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Walmart puts cryptocurrency on the grid
Amid news that it may team with Microsoft to develop technology that eliminates cashiers, Walmart is also reportedly designing a blockchain to help consumers manage their electric bills.

The retailer last week received a patent for a system that would allow consumers or organizations to use a blockchain to track and pay for energy-consuming devices via a cryptocurrency.

By placing energy consumption records on a blockchain, the retailer also hopes to improve distribution and consumption to save energy, since over- or under-usage of energy can be shared among participants.

Bloomberg News

Fitness Chase
Payments are advancing deeper into wearables, pressuring banks to consider support for transactions on a wider range of connected devices.

JPMorgan Chase is extending Chase Visa payments to Fitbit Pay and Garmin Pay. Like a lot of fitness wearables, Chase is positioning this deployment for people who are exercising and don't want to bring their wallet or smartphone.

Both fitness bands will be able to make payments at any NFC terminal, according to Chase.

Mind the journey
Transport for London's migration to contactless fares has gotten a huge head start over other transit systems, and the agency is automating further with a feature that allows riders to view their travel history on the TfL Oyster and contactless app.

Commuters will also be able to personalize cards or transit apps, making them easier to find on their mobile devices when boarding the system.

TfL reports more than half of all Tube and rail pay-as-you-go trips in London are now made through contactless cards or mobile devices.

Business and games for Alipay, WeChat Pay
WeChat Pay and Alipay have been added as payment options in the video game bundle service IndieGala.

The service already supports PayPal, cryptocurrency, American Express, Visa and Mastercard. Users browse games on the site, then download the content, which is a mix of traditional games and virtual reality.

From the Web

UK’s WorldFirst set to be first foreign firm allowed into China’s payment services industry
South China Morning Post | Fri June 15, 2018 - UK payment services provider WorldFirst could get a licence to operate in the Chinese city of Shanghai imminently, a local official said, making it the first foreign company to be allowed into China’s payments business as the country pushes ahead with the opening of its financial sector. Zheng Yang, the director of the Shanghai Financial Services Office, said on the sidelines of the Lujiazui financial forum in the city on Friday that the authorities had already asked WorldFirst to provide supporting documents for its earlier application.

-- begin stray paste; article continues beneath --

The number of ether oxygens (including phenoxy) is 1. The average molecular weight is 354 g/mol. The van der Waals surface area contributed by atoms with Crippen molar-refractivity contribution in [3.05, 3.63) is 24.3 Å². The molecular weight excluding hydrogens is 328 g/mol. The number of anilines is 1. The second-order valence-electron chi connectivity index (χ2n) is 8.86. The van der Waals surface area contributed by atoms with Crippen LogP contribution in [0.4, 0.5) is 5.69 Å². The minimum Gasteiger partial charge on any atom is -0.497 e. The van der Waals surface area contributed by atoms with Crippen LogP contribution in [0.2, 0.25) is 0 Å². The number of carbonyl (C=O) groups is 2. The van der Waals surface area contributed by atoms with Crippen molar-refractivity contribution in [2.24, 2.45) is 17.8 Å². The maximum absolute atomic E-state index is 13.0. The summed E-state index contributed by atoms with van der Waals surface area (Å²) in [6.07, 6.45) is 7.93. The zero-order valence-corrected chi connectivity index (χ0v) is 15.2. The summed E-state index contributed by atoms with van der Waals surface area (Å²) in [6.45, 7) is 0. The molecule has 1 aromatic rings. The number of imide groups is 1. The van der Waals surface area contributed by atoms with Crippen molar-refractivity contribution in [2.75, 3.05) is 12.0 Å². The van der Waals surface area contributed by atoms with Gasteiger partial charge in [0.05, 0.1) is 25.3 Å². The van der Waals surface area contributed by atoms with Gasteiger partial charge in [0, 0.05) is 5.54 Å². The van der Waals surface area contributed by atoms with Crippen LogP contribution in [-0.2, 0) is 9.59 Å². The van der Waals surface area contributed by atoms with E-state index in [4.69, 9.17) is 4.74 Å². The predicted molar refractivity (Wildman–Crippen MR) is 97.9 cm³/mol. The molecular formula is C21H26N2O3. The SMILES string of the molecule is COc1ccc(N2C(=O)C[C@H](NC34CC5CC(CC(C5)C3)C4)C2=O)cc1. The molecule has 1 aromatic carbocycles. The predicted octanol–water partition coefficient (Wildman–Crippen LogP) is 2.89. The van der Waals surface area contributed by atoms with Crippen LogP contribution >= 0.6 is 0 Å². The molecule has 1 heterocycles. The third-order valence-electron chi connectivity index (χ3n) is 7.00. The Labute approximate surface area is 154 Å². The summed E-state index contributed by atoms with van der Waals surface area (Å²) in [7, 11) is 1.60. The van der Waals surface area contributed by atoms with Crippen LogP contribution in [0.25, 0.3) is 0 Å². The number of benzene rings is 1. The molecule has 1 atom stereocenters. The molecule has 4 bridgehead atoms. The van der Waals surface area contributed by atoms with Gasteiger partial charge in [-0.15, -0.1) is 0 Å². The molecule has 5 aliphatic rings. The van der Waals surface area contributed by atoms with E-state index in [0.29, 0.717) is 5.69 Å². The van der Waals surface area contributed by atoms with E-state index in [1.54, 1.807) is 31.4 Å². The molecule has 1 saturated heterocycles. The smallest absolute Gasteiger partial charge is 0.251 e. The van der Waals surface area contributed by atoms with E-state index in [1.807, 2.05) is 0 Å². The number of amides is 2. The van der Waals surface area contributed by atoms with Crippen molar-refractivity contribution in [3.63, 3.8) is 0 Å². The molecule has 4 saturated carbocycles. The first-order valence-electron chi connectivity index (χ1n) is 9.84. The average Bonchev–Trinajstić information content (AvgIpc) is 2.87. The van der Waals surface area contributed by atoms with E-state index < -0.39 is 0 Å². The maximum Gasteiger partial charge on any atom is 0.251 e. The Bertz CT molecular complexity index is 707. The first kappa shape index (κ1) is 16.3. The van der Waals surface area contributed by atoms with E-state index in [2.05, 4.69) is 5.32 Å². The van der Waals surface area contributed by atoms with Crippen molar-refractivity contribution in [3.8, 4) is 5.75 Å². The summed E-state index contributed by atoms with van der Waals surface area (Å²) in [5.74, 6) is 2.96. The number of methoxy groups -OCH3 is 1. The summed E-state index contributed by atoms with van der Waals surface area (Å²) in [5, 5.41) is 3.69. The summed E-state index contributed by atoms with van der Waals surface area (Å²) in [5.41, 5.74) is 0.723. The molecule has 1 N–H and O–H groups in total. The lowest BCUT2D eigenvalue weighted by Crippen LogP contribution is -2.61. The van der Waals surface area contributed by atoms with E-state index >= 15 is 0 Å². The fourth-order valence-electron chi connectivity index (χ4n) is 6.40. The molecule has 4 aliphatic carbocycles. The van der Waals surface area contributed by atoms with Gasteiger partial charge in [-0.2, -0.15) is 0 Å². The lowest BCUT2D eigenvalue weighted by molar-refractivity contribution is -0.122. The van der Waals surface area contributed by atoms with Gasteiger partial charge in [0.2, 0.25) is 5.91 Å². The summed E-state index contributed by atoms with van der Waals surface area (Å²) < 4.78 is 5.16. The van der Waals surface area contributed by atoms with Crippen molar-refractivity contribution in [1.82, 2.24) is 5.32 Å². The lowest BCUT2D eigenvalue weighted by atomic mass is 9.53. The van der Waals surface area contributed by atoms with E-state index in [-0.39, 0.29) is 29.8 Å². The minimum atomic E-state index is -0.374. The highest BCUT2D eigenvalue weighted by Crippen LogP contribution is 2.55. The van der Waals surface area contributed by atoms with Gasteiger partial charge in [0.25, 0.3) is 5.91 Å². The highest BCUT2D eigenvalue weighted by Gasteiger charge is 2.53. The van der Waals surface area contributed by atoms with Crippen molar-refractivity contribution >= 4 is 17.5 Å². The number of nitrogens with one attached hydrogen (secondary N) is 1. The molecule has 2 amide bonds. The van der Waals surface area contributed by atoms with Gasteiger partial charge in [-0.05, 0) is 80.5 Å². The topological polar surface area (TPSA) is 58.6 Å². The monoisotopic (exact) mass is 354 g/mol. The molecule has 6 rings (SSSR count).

Tesco bank ups fees when using credit card when loading prepaid cards, but backs down on Curve
The Times | Sun June 17, 2018 - Consumers who use prepaid cards to spend money abroad, or the latest payment technology, such as contactless watches, are being warned to watch out for hefty fees if they top them up using a credit card. This month, Tesco bank raised the fee it levies on customers using its credit cards for “cash withdrawals and transactions” to 3.99%.

Google to invest $550 million in Alibaba rival JD.com
ABC News | Mon June 18, 2018 - Google said Monday that it will invest $550 million in Alibaba's main rival JD.com as the U.S. tech giant seeks to expand in fast-growing Asian e-commerce markets. Under the partnership, JD.com products will appear on Google's shopping service, giving JD.com access to consumers outside Asia, while Google can apply the Chinese e-commerce company's supply chain and logistics expertise to its technology.

More from PaymentsSource

Can Starbucks stay at the forefront of payments without Howard Schultz?
Longtime Starbucks boss Howard Schultz was so invested in the company's mobile payments strategy that he once stepped down from his day-to-day duties to focus his full attention on the tech initiative. Without his involvement, will Starbucks lose its edge in fintech?

What's next for the U.K.'s contactless innovators?
As contactless cards continue their momentum in the U.K., new use cases are popping up for the tap-and-go technology.

Mobile payments' war on fees
Going back to the debut of the free Square card reader, the mobile payments market has made fees — or the lack of fees — a major selling point.

Visa Canada's AI chatbot walks customers through (non-payment) pain points
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